We collect metadata as the migration runs and then perform a validation job in this way:

  1. Every time we start the migration job, it queries the Object Datastore to check if the customer (for a particular date) has already been migrated, as shown at Figure 3(a). If the metadata for a particular customer already exists, we know it has been migrated before, so we just skip this customer, otherwise our migration job spins a new migration job for the customer. In this case, the Object Datastore helps us keep the checkpoint for the state of each customer’s migration job.
  2. For each migrated activity, we write a migration record as metadata to the Object Datastore. To help detect any kinds of exceptions or failures during the validation phase, we keep the migration record atomic. This way we insure data integrity and leverage the validation job to catch any missing data.
  3. The migration task will keep the metadata in memory and only writes to the Object Datastore once it completes for this customer. We store the activityId, ownerId and the involved customerIds in the metadata and only write them on success, otherwise we log the error for debugging.
  4. Once the monthly job completes, we kick off the validation job as shown in Figure 3(b). This loads the metadata for a particular month, then aggregates by activityId to validate whether all involved customers have their own activity migrated. Finally, we log the successful activities per customer per month, and re-migrate those events which failed.

In our data migration job, we store the migration metadata as a Scala case class and aggregate all of them in the Object Datastore. The advantage of this approach is that we can easily develop Apache Spark jobs that can quickly load these large metadata files into our cluster and utilize data transformation operations provided by Spark (such as filter and group operations), to conduct the validation.

4. Optimize Migration Jobs

It is essential to optimize migration jobs to avoid introducing large overhead on backend infrastructure and so that it finishes within an acceptable timeframe. We took advantage of a few optimization techniques that you can also use.

Stream data migration

Migrating data via a streams can be more efficient than single item processing and large batches. Read data in a small fixed-size batches from the original data source, do data transformation in each migration task, and then emit the new data to the destination right away. This can help reduce memory overhead and avoid an out-of-memory issue when encountering unbalanced data.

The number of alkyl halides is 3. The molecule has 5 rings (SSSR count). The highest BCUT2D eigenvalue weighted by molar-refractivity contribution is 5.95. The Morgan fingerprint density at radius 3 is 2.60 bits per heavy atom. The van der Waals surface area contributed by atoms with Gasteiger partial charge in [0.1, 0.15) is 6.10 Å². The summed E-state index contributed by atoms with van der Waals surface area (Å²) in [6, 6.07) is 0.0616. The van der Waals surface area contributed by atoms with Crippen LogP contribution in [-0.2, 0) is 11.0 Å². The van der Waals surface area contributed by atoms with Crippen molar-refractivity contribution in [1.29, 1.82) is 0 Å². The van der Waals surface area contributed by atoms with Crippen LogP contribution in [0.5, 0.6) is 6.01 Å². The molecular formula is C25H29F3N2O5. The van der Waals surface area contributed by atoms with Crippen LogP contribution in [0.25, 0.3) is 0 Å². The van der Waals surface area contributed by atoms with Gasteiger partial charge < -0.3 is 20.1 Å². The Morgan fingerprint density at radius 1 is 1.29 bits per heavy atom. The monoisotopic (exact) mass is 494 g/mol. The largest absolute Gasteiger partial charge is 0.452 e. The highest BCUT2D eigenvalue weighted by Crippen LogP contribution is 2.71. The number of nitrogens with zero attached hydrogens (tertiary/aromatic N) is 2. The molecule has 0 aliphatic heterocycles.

For example, if you are migrating customers’ logs stored in Cassandra, you can use the primary key to fetch each log entry from Cassandra and do the migration. However, this approach produces too many queries. To optimize this you can use a partition key to fetch all log entries of a single customer within one day from Cassandra, and do the migration. However, in this approach you may load a large amount of logs into memory. So instead use micro-batching / streaming in Cassandra via the pagination feature to break the results into pages.

Divide and run in parallel

To speed up migration, it is important to divide a migration job into smaller tasks that can run in parallel. Task division at finer granularity can also help alleviate performance issues caused by unbalanced data. However, if the divided task is too trivial, the migration job will be inefficient because the initialization time for each task will be even longer than the actual task time.

For our migration job, we did some initial benchmark testing on small datasets and compared the performance to decide the granularity for the task. Initially, we looked at dividing the tasks into three granularities: (1) all data of one organization (contains multiple users) in one month, (2) all data of a single customer in one month and (3) one account of a single customer (i.e., a customer can potentially have multiple accounts) in one month. Our benchmark testing showed that granularity “all data of a single customer in one month” had the highest migration speed offering a nice balance between number of tasks and task size.

Cache queries or tables

When doing data transformations you may need to query the database in an abnormal way. For example, during data migration, we needed to query our NoSQL database with a key that is not indexed. In our NoSQL database, queries with non-indexed keys lead to full-table scan for each query. These full-table scans dramatically reduce your migration speed, and induces high CPU load for the database machines. One easy solution is to talk with the Ops team about indexing keys. If such indexing degrades production performance, you should consider caching the queries if it is repeatedly called or caching the table into memory.

During our migration job, we cached several tables in memory in Spark. This approach enables us to do data migrations with little impact on backend infrastructure.

Implement checkpointing whenever possible

If a migration job will be running for days or longer, it is important to implement a checkpointing mechanism in the migration job. When you encounter a service disruption (e.g. regular maintenance) on backend infrastructure, you may need to halt your job and restart your migration later. Having a checkpointing mechanism enables you to continue migration from the last checkpoint. Since we store metadata for validation purposes, we can also reuse the metadata for checkpointing.


We hope this helps you handle your massive data migrations! Let us know if you have any questions or need any help.